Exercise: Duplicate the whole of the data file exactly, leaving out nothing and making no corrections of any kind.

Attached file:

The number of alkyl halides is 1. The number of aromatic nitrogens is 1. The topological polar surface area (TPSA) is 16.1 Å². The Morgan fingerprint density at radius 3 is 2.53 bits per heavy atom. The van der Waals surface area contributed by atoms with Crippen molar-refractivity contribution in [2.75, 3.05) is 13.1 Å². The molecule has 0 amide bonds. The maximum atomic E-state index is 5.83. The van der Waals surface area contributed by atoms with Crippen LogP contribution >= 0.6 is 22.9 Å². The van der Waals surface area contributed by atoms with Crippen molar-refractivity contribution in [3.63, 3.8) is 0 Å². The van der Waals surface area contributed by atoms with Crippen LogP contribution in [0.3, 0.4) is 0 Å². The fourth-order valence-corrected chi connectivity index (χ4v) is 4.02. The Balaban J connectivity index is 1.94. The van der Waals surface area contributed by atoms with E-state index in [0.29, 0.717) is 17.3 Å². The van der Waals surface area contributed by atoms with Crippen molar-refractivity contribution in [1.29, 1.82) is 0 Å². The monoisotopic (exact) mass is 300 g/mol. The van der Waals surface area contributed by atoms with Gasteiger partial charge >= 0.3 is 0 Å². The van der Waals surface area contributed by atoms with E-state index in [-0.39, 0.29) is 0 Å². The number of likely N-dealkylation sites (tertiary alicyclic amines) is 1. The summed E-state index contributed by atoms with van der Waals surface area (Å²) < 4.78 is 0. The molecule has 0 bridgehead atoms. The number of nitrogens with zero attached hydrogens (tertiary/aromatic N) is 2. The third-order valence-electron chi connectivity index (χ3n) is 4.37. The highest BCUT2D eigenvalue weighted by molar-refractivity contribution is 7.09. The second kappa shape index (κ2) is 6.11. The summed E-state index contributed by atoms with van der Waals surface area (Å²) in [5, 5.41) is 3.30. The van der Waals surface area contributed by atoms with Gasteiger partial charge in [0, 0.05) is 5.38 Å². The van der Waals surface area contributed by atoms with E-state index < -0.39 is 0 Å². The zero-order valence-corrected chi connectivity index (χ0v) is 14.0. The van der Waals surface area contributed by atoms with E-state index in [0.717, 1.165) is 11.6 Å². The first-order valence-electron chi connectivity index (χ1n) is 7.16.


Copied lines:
The number of alkyl halides is 1. The number of aromatic nitrogens is 1. The topological polar surface area (TPSA) is 16.1 Å². The Morgan fingerprint density at radius 3 is 2.53 bits per heavy atom. The van der Waals surface area contributed by atoms with Crippen molar-refractivity contribution in [2.75, 3.05) is 13.1 Å². The molecule has 0 amide bonds. The maximum atomic E-state index is 5.83. The van der Waals surface area contributed by atoms with Crippen LogP contribution >= 0.6 is 22.9 Å². The van der Waals surface area contributed by atoms with Crippen molar-refractivity contribution in [3.63, 3.8) is 0 Å². The van der Waals surface area contributed by atoms with Crippen LogP contribution in [0.3, 0.4) is 0 Å². The fourth-order valence-corrected chi connectivity index (χ4v) is 4.02. The Balaban J connectivity index is 1.94. The van der Waals surface area contributed by atoms with E-state index in [0.29, 0.717) is 17.3 Å². The van der Waals surface area contributed by atoms with Crippen molar-refractivity contribution in [1.29, 1.82) is 0 Å². The monoisotopic (exact) mass is 300 g/mol. The van der Waals surface area contributed by atoms with Gasteiger partial charge >= 0.3 is 0 Å². The van der Waals surface area contributed by atoms with E-state index in [-0.39, 0.29) is 0 Å². The number of likely N-dealkylation sites (tertiary alicyclic amines) is 1. The summed E-state index contributed by atoms with van der Waals surface area (Å²) < 4.78 is 0. The molecule has 0 bridgehead atoms. The number of nitrogens with zero attached hydrogens (tertiary/aromatic N) is 2. The third-order valence-electron chi connectivity index (χ3n) is 4.37. The highest BCUT2D eigenvalue weighted by molar-refractivity contribution is 7.09. The second kappa shape index (κ2) is 6.11. The summed E-state index contributed by atoms with van der Waals surface area (Å²) in [5, 5.41) is 3.30. The van der Waals surface area contributed by atoms with Gasteiger partial charge in [0, 0.05) is 5.38 Å². The van der Waals surface area contributed by atoms with E-state index < -0.39 is 0 Å². The zero-order valence-corrected chi connectivity index (χ0v) is 14.0. The van der Waals surface area contributed by atoms with E-state index in [0.717, 1.165) is 11.6 Å². The first-order valence-electron chi connectivity index (χ1n) is 7.16.